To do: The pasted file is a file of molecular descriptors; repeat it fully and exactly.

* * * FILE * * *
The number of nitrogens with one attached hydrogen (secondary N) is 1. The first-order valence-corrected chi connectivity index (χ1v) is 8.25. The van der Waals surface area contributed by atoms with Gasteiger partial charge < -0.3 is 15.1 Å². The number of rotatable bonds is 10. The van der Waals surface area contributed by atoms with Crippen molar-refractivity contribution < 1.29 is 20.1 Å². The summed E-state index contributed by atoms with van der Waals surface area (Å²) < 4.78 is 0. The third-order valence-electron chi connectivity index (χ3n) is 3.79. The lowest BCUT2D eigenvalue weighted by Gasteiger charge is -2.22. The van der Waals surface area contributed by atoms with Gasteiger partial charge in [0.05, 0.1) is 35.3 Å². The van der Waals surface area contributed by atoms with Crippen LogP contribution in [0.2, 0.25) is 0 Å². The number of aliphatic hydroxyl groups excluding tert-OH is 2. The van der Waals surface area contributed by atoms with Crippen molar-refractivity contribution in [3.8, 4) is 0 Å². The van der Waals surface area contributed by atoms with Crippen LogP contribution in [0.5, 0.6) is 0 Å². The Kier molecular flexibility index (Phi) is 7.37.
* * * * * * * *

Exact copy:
The number of nitrogens with one attached hydrogen (secondary N) is 1. The first-order valence-corrected chi connectivity index (χ1v) is 8.25. The van der Waals surface area contributed by atoms with Gasteiger partial charge < -0.3 is 15.1 Å². The number of rotatable bonds is 10. The van der Waals surface area contributed by atoms with Crippen molar-refractivity contribution < 1.29 is 20.1 Å². The summed E-state index contributed by atoms with van der Waals surface area (Å²) < 4.78 is 0. The third-order valence-electron chi connectivity index (χ3n) is 3.79. The lowest BCUT2D eigenvalue weighted by Gasteiger charge is -2.22. The van der Waals surface area contributed by atoms with Gasteiger partial charge in [0.05, 0.1) is 35.3 Å². The van der Waals surface area contributed by atoms with Crippen LogP contribution in [0.2, 0.25) is 0 Å². The number of aliphatic hydroxyl groups excluding tert-OH is 2. The van der Waals surface area contributed by atoms with Crippen molar-refractivity contribution in [3.8, 4) is 0 Å². The van der Waals surface area contributed by atoms with Crippen LogP contribution in [0.5, 0.6) is 0 Å². The Kier molecular flexibility index (Phi) is 7.37.